Education, From The Capitol To The Classroom

Three Reasons Universities Aren't Worried About 'Credit Creep'

    Kyle Stokes / StateImpact Indiana

    Higher Education Commissioner Teresa Lubber says legislation designed to limit required credit hours to 120 per degree will save students money. Universities aren't as convinced.

    Governor Mitch Daniels has been touting a bill working its way through the Indiana State General Assembly which would limit the number of credit hours required to graduate from a public university to 120 — 15 credits per semester for eight semesters. The idea is to lower the cost of education by getting students out of college within four years of enrolling.

    Typically colleges and universities don’t like this kind of legislative interference in the daily and yearly routine of running a school. But in this case, university officials don’t seem too concerned. One official at Purdue University said he  actually worked with the Commission on Higher Education to draft the legislation.

    So what gives? Why are schools backing a bill which seems to limit the amount of programming offered to students?

    1. It Doesn’t Really Change Much

    Dale Whittaker, Vice Provost of Undergraduate Academic Affairs at Purdue, calls the bill mandated housekeeping.

    “If you compare the 1960’s and the 1980’s and today, you’ll see this is the direction we’ve been moving in for decades,” says Whittaker.

    The Commission on Higher Education says 90 percent of all degree programs require more than 120 credit hours for graduation. That’s a difficult statistic to independently verify because most schools don’t keep a running tally of credit hours required for each degree.

    Officials at Purdue and Indiana University say of the programs that require more than 120 hours, most are only a couple of hours over.  There are exceptions. For example, a biology student at IU who decides to add teaching credentials tacks on an additional 30 credits to his biology degree. That adds up to 152 credits, which means a student entering college without credits earned in high school or at another school would have to take 19 hours each semester.

    A recent addition to the bill also exempts programs which require specific certifications.  This includes things like engineering, education and other professional track degree programs.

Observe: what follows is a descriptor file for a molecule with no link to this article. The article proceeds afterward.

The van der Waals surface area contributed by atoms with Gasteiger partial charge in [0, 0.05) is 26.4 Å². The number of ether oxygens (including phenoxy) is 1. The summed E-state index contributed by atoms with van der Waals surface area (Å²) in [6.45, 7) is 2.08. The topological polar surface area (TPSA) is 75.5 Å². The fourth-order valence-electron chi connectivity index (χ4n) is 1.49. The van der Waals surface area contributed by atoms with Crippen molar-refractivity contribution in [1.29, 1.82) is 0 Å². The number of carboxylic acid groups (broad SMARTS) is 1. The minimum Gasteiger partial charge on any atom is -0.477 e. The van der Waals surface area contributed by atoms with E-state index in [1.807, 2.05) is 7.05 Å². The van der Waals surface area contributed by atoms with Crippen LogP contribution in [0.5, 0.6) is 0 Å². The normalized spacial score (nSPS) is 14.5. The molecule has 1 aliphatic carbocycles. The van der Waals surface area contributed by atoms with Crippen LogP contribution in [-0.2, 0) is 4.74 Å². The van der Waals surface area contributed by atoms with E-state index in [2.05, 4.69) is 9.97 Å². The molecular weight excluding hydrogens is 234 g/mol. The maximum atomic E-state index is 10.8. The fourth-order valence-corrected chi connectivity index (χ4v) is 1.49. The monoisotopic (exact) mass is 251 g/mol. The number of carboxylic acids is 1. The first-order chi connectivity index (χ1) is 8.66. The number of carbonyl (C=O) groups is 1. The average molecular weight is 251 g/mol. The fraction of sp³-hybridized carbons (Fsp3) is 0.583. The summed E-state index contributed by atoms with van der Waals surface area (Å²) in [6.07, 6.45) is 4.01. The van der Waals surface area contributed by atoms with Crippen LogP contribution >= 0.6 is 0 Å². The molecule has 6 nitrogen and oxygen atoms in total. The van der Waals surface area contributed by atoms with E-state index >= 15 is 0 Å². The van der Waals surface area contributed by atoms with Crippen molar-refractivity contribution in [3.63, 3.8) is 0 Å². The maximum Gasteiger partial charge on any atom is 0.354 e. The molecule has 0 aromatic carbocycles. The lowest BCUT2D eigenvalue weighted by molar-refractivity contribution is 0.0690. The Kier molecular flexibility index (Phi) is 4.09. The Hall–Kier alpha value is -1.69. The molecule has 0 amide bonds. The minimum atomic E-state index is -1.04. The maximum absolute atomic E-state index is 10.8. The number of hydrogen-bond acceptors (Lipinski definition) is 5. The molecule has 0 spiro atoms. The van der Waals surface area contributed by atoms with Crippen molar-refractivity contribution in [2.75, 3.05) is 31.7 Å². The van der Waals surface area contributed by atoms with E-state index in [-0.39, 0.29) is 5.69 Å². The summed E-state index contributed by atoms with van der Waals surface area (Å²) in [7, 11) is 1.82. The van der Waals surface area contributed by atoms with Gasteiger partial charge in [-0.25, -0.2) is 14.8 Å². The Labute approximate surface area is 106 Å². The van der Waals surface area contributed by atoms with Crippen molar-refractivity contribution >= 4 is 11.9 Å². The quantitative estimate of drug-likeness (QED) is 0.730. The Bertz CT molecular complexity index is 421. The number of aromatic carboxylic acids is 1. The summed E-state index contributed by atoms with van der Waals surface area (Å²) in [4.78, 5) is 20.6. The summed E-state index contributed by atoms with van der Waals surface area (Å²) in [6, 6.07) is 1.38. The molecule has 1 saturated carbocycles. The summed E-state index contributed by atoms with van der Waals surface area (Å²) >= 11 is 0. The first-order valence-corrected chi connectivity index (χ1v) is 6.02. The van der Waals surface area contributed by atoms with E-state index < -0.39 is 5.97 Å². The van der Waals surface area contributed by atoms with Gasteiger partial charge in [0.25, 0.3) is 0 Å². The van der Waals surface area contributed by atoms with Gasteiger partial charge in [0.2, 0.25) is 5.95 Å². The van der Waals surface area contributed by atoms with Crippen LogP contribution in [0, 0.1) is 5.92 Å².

2.The Law Doesn’t Really Get To The Root Of The Issue, But It Doesn’t Hurt

    According to officials with both IU and Purdue, graduates regularly take more than the minimum number of required credits. Tim Niggle works with the advising office at the IU School of Education. He says once students enter the ed school, they graduate on time. The problem is what they do before they get to Niggle’s office.

    “In terms of controlling what classes they’ve taken before they get to us, we don’t have much control,” says Niggle.

    It’s one of the oldest debates in higher education. How long should students be allowed to explore their options before they’re encouraged to decide on a major? The longer they wait, the more credits they’re likely to accrue before they graduate and the more money they spend going to school.

    Niggle says IU recently implemented a common core curriculum designed in part to allow incoming freshman to take a variety of classes, all of which count towards any major at the university. Whether students enroll in the Jacobs School of Music or the Kelly School of Business, everyone must meet the same general education requirements. But that’s only one part of the issue.

    “About 50 percent of students at Purdue change their major at some point,” says Purdue Vice Provost Dale Whittaker.

    Unlike a freshman who hasn’t decided on a major, these students end up with a slew of credits which don’t count towards their major. This adds up to extra dollars spent and extra time in the classroom.

    3. It Makes Students Happy

    Even if students are taking more credits than required, they seem to like the idea. Ally Smith majors in Sport Marketing and Management. Her degree requires 124 credit hours.

    “I don’t think those four credits would really have mattered,” says Smith.

    When she graduates later this year, she’ll have slightly more than the required number of credits for her degree, but she still supports the idea.

    This is something Higher Education Commissioner Teresa Lubbers is quick to point out.

    “This is an extremely student friendly piece of legislation,” Lubber says.

    There are a lot of reasons why limiting credit requirements to 120 hours might not save students much money. On the other hand, it’s unlikely to cost them anything.

    “Most unnecessary credits come from things like transfer loss, changing majors,” says Whittaker. “Lowering credit requirements probably won’t have much affect on these factors.”


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